I hate to even say there is an upside to wildfires but the smoke does create beautiful sunsets. But DON’T be that person. Most wildfires are caused by people. Though apparently this smoke is coming from Utah there were a couple near us this week caused by stupidity and inattention, resulting in charges and millions of dollars of cost to the taxpayers. Also, putting our firefighters and emergency personel in danger. Don’t be that person. And, don’t fly your drones. You shut down firefighting efforts when you do. We all need to be respectful, aware and educated about consequences of our actions. Apparently it also needs to be said to keep matches and lighters away from your kids too. Thank you!. . . . #lectureover #wildfires #beaware #boccafire #staysafe #cowx #cofire #notworthit #beautifulsunset #coloradosunset #visitcolorado #coloradolive #vailalive #coloradotography #coloradogram #tmom #colorfulcolorado #coloradolove #earthfocus #lovenature #tmom #coloradolife #mothernatureisfickle #coloradoinstagram #coloradoliving #enjoytheview #dontbethatperson

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Here are some tips for talking to them and helping them understand the events:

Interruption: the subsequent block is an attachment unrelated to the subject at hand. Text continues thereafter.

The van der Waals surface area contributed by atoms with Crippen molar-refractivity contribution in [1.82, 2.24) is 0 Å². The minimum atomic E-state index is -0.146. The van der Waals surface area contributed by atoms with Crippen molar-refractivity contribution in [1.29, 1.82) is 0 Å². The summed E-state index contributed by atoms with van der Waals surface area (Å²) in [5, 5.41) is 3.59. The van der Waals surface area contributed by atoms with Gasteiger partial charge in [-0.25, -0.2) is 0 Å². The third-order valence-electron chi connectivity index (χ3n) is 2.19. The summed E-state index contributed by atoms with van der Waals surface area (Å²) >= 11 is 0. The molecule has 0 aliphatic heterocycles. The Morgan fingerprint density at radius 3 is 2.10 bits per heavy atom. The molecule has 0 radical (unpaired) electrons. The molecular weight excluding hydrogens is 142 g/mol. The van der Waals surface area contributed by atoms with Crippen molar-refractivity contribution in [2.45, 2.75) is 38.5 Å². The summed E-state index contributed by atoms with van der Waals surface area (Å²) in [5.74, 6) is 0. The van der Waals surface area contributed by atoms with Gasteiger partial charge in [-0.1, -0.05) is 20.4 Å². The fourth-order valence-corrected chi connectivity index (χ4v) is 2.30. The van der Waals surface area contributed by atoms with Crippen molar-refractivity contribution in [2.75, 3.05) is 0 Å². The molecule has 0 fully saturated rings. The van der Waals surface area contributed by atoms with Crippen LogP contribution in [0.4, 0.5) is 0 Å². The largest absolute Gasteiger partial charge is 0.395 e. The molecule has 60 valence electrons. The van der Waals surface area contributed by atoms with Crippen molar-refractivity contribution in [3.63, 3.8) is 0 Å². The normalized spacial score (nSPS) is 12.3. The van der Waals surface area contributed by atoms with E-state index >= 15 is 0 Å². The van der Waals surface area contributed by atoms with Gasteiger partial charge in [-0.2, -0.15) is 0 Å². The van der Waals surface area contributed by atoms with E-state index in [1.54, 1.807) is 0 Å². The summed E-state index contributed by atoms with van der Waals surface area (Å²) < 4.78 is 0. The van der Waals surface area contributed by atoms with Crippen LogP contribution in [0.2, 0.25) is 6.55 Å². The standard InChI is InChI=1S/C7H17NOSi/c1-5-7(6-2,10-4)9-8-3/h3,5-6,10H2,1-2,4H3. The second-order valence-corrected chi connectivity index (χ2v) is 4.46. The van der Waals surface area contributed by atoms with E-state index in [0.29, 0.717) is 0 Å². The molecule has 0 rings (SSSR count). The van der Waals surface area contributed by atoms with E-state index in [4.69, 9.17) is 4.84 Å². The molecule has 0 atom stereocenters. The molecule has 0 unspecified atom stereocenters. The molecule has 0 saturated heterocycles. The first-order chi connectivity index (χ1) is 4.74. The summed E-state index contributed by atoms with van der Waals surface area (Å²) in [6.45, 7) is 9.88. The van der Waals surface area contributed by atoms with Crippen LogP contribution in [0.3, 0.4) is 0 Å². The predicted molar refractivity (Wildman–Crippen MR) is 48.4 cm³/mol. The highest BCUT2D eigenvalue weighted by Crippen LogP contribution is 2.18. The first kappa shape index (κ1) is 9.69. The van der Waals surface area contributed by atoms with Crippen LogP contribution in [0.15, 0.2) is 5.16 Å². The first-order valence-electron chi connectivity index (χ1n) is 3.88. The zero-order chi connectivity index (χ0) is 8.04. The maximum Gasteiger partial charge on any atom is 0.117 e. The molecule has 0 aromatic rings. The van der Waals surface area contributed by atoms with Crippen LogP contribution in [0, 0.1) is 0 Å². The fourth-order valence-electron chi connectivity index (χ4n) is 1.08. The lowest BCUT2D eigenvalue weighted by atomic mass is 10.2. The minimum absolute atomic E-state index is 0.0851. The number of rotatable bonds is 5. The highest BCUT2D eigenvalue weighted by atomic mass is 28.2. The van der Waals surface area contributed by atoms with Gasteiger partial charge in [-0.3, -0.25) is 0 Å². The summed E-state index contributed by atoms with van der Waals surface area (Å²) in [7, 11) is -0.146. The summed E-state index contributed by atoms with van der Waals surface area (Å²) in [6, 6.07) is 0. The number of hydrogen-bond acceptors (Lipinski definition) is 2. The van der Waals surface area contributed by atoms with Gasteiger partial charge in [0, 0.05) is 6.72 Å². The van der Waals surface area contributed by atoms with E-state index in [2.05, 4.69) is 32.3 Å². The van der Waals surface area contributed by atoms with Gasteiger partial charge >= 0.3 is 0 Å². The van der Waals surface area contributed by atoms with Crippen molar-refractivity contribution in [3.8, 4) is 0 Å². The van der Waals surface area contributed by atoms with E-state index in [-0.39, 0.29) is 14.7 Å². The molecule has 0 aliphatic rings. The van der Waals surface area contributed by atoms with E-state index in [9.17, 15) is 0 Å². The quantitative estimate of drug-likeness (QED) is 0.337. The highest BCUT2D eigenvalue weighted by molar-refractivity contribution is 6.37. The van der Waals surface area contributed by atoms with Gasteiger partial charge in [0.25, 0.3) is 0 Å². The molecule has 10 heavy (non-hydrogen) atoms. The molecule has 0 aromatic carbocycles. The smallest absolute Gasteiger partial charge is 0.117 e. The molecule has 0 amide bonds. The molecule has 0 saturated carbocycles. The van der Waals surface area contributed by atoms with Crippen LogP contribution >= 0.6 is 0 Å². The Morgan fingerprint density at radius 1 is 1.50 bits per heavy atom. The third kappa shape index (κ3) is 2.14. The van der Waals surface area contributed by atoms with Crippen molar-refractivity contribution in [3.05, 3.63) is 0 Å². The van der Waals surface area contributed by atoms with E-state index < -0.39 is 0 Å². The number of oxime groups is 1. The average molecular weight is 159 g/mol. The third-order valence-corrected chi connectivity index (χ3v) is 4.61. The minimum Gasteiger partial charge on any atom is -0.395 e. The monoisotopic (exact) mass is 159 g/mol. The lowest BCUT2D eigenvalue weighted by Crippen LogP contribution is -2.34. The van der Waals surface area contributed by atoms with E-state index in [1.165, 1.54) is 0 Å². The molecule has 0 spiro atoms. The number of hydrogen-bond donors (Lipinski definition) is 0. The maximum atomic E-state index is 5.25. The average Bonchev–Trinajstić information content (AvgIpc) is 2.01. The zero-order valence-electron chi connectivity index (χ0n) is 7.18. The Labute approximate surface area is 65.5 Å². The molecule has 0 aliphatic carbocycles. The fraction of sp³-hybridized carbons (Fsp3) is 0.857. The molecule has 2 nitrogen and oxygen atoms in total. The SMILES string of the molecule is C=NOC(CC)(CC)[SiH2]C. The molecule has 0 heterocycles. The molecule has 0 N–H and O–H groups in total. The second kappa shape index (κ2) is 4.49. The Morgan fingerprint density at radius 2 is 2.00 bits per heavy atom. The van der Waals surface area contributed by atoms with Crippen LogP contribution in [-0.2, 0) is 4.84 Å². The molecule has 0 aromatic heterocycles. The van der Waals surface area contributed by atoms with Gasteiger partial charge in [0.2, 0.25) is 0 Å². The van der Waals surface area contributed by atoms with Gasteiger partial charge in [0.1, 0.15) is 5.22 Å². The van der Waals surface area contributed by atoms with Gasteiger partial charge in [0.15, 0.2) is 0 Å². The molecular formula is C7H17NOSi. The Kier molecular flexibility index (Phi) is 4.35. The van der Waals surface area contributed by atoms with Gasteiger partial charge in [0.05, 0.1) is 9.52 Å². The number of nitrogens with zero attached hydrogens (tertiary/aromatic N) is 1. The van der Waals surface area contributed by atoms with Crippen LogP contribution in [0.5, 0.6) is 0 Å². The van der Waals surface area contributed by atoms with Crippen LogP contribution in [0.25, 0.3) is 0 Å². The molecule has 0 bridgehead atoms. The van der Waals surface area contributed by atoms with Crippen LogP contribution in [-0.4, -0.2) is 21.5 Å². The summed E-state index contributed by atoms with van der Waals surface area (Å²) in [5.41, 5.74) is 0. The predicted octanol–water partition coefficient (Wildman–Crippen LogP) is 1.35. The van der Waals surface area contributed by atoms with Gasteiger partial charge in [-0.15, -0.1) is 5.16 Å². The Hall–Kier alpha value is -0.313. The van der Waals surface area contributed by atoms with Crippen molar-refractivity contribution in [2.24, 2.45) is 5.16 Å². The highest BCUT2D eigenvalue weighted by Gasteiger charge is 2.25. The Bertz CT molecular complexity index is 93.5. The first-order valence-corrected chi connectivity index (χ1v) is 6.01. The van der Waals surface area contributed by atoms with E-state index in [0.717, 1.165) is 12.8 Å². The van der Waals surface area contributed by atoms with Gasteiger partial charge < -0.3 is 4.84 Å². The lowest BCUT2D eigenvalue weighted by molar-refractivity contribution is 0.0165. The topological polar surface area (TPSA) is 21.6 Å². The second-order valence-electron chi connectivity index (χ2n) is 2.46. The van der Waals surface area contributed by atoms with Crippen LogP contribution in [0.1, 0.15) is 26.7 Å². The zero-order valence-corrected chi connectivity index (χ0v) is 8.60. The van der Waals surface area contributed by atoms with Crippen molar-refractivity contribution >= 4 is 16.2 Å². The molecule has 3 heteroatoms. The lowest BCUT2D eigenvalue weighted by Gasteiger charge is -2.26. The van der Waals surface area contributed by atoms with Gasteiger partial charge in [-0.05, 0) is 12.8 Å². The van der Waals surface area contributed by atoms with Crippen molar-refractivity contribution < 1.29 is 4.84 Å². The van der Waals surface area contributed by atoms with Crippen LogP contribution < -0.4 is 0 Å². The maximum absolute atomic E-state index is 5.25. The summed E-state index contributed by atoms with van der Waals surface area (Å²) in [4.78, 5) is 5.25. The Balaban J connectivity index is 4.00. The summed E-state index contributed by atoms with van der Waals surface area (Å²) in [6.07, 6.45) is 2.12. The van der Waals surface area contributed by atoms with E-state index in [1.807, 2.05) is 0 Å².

Be Proactive in Talking to Children About Wildfires

Don’t shy away from having a conversation with your children about the fire. Arrange a time that you can engage in a conversation with them, uninterrupted and without distraction. An easy conversation starter can be, “I bet you have some questions about the fire and I would really like to hear them. Can we sit down and talk about it a bit?”

Assess what your child already knows (or doesn’t know)

Before talking to your child, ask him/her questions to help you understand what she/he already knows. This will help you understand her/his concerns, questions, feelings and even misconceptions.

Listen to your child’s questions with curiosity rather than with the urge to immediately soothe